Yesterday, my wife began Advent with a sermon on Hope. Her text was from Romans. When she and I were talking about her sermon, I was struck by how clear she was on the active nature of hope.
Three weeks from today is Christmas Eve. There are few seasons where waiting, counting the days until the Big Event, are as painful and awful as Christmas. Indeed, the kid in all of us secretly wishes that all this waiting could be over, and we could be gathered around an already-decorated tree, with already-wrapped presents, enjoying already-made hot chocolate. Instant gratification, thy name is not the Christmas season.
Yet, Advent calls us not only to wait, to anticipate, to look forward to this "new thing" that God is doing. We are called, should we heed the prophet Isaiah, to be comforted, because the time is at hand when God will deliver us. We live, however, in a time when that doesn't seem to be a meaningful statement. The fact is, all the blather of "redemption" and "grace" seem pretty meaningless in our world right now (actually, they seem pretty meaningless most of the time, because, in truth, our world is a shitty mess most of the time). What possible reason can the Church give for us to hope for something better? Should one consider the topics taken up by this blog, our leaders are cowardly liars, our press is sycophantic stenographers, and there just doesn't seem to be a way to get some of those in charge to listen to what the people of America want. The political process seems detached from anything we say or do. Hope, in this instance, is frustrated time and again by a radical disconnect between the public's desire for action and the politicians' desires for nothing at all to happen.
This is why Advent is important. We are called upon to wait. To watch. To look. Hope is not something passive (as the good Rev. Lisa said, "I hope I get a Wii" isn't really hope at all; neither is "I hope I win the lottery"). Hope is doing something about the way things are, and are wrong. She used the example of the woman who was the driving force behind the Landmine Convention, signed by the civilized world, but not the United States. We could add others - William Sloane Coffin and SANE/Freeze; Clara Barton and the Red Cross; Florence Nightingale and the professionalization of nursing; the Berrigans and the anti-war movement. There are others, most of whom go unremarked and unremembered by grand histories, who nonetheless make a difference, maybe in the neighborhoods in which we live. The thing is - this is the source of our hope.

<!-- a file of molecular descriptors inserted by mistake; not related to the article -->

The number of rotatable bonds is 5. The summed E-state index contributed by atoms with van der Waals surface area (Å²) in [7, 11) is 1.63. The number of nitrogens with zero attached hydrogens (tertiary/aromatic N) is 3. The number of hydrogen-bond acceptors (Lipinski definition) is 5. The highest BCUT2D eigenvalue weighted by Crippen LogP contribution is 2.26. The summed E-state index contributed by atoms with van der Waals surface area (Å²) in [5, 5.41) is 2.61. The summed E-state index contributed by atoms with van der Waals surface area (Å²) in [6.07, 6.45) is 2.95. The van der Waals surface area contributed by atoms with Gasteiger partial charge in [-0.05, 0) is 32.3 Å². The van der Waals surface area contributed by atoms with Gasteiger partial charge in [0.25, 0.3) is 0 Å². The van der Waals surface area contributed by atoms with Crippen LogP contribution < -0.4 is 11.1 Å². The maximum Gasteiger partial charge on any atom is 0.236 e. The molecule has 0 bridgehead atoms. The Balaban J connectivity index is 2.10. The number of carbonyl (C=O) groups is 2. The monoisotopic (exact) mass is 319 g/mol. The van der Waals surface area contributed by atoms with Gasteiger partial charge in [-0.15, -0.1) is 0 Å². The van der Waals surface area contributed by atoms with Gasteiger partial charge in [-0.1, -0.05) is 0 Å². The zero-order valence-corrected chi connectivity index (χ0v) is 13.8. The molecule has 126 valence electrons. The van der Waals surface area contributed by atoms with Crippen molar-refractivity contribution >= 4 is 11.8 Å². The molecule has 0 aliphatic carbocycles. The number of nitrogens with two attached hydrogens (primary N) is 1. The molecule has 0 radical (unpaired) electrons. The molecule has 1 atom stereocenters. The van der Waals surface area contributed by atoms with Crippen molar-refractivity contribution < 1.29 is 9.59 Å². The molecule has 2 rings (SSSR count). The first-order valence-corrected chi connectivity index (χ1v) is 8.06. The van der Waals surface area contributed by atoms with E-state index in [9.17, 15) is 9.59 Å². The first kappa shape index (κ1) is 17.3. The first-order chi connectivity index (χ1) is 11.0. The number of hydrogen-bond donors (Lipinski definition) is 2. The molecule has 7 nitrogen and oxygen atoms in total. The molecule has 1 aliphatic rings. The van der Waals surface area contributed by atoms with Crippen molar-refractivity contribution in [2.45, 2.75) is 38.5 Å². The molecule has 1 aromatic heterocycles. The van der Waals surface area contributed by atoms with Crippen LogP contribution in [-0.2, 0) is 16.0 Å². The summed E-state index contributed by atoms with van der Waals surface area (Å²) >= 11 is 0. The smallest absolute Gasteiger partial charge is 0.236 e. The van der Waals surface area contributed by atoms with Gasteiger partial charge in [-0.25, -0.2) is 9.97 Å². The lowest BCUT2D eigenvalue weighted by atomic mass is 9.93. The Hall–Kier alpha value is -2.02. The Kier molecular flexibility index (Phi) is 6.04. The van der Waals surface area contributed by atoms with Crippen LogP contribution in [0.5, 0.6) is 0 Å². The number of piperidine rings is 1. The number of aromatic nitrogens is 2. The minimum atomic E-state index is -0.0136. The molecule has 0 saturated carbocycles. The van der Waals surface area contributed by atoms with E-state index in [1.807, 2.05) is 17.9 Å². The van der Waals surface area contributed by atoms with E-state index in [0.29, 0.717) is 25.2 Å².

They don't have to be specifically Christian. In fact, most "Christian" efforts to make the world a better place end up not doing very well. Yet, this is what Advent is about. We are waiting, not just for December 25, but for the promise of Isaiah, and John the Baptist, and even Jesus, to become a reality. In the meantime, it isn't in God's hands to be about the work of making our world better, safer, saner. Or, perhaps, a better way to put it is to say that we are God's hands in this effort. We are the ones who should be making the world better, safer, and saner.
I do not look to politics or politicians to make much of a difference, because the system itself is pretty corrupt, and nothing will make much of dent there. I do look to individuals and groups who are gathered together to make just one small change. Like the birth of a baby in a small town in a forgotten corner of the world so long ago, these have far more potential impact than something done in some seat of power somewhere. My hope does not lie in thinking anything I do, or others do, will change the world. I would like to think, however, that it is possible to change my own little corner of the world.
I hope so.